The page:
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#34464 - 06/05/18 06:47 PM New pegs, old holes
Wodineye Offline

Registered: 06/04/18
Posts: 2
Loc: NSW, Australia
Hey folks, New to the forum and this is my first post. I mostly do design work for Traditional Timber Frames in Australia, and we are currently the only framing company here, although there are a few individual framers around. I also am sometimes allowed to play with chisels, and Im building my own place using mostly traditional methods. Which leads to my question below ->

Last year, I took down an old timber frame building which was due for demolition. The frame and building were fine, but the new owners of the land wanted the position for their new McMansion. Our company got called in to tear the place down, and having co-incided with my own house planning, I managed to buy the frame for myself. We are in Australia and this is the first frame ever deconstructed here so we were a bit in the dark. On top of this, the original carpenter seems to have been on his first solo job and there are a lot of odd features and some bad practices. One of the odd things was the use of 16mm (5/8") pegs. We couldnt get these to budge by any method and ended up drilling them out with an auger. Since the frame is softer than the pegs, this resulted in a whole lot of messy holes.

With the frame due to go back up in a couple of weeks time, im trying to figure out how to peg it all back together. My plan is to assemble each bent, ratchet it tight, then drill the old hole through and peg with 3/4" pegs.

Ive tried this on the sill plate and the holes end up sloppier than i'd like, so I glued those home (the whole sill is bolted down as well so theres no structural issue there)

I was thinking of trying the same method but with a slightly smaller diameter drill bit (its hard to experiment, since a 200mm 3/4" timber bit is somewhat pricey)

I also though maybe ill just plug the old holes and drill new 3/4" holes, but once again, the crap carpenter is working against me, as most of the tenons are small and dont have much room for extra holes.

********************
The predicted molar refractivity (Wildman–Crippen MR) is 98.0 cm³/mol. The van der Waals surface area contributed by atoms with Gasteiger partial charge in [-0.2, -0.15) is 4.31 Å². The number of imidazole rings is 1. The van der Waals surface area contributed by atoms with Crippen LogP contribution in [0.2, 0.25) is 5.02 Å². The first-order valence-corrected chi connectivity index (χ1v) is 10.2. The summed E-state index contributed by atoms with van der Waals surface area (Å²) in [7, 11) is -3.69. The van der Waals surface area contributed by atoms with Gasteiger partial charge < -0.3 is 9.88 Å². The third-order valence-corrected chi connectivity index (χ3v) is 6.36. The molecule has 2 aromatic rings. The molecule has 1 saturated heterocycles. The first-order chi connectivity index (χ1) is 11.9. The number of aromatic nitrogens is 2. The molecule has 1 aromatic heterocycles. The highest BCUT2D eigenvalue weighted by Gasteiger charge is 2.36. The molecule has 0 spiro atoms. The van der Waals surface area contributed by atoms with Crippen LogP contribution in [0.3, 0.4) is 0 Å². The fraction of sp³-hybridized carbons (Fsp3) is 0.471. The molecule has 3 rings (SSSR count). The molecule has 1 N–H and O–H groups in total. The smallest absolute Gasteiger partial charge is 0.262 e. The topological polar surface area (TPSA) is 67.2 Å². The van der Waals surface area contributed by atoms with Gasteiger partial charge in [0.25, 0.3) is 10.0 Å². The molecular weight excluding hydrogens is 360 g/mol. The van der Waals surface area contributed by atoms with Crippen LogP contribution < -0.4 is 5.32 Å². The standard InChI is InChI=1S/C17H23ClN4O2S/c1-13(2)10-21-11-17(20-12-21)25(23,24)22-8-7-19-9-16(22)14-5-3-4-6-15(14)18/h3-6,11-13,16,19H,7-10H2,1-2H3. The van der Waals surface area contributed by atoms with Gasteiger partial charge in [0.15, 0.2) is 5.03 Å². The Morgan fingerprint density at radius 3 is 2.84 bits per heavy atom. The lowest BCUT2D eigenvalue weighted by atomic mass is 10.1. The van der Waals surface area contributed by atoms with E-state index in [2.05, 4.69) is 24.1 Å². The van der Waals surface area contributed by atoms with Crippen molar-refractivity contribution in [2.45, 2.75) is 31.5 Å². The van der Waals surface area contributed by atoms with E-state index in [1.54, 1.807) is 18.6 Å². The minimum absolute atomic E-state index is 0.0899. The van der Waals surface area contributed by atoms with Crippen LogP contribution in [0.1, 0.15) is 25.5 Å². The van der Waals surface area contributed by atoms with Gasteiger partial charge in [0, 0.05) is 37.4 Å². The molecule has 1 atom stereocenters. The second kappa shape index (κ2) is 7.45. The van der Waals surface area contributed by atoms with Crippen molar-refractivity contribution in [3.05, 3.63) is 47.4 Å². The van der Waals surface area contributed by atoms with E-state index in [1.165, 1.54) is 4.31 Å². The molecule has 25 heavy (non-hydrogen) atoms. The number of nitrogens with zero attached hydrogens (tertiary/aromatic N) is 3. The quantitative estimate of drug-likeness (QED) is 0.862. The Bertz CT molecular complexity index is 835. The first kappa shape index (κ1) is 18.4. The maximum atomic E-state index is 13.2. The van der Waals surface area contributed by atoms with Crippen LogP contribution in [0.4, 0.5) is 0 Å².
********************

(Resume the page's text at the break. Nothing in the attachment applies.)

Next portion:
Does anyone have any thoughts or experience on how this process needs to happen, or maybe just a pointer to somebody who might be able to help out?


#34465 - 06/05/18 08:11 PM Re: New pegs, old holes [Re: Wodineye]
northern hewer Offline

Registered: 03/17/02
Posts: 1121
hello Wodineye

From my perspective it seems like you have somewhat of a problem, sometimes they can be solved but not always easily

From the information you are giving us to use as a reply guide, I would say that you may have to resort to mechanical joint fasteners at each joint intersections just to be safe

I have used custom saddles fitted around the vertical post which project inward and along side the horizontal girt, it then is just a matter of drilling and fastening the custom saddle's arms with bolts through the girt

It appears to me that the frame was created very roughly especially at the intersecting points by whoever originally

That should make the frame strong at the critical points

Other than that I really don't know what to say maybe someone else will jump in with a better solution


#34466 - 06/05/18 11:02 PM Re: New pegs, old holes [Re: Wodineye]
Jay White Cloud Offline

Registered: 11/06/08
Posts: 514
Loc: Vermont
Originally Posted By: Wodineye
...I also though maybe ill just plug the old holes and drill new 3/4" holes, but once again, the crap carpenter is working against me, as most of the tenons are small and dont have much room for extra holes.

Does anyone have any thoughts or experience on how this process needs to happen, or maybe just a pointer to somebody who might be able to help out?

Hello Wodineye,

There are a number of us on this forum that have or still do "museum grade" restoration of vintage timber frames of all types for a living...

The methods and approaches are many from "conservation" methods that are typically modern in modality to just protect the frame from further destruction (yet should be reversible if following the Burra Conventions standards) full on historic restoration approaches, of which fills books of many pages...

I would be remiss as one of those professionals if I thought giving good advice was really possible without seeing the frame at least in photo (and best in person.) Further, without knowing species, age and wood quality, it is still a further challenge and really outside the scope of good advice or guidance.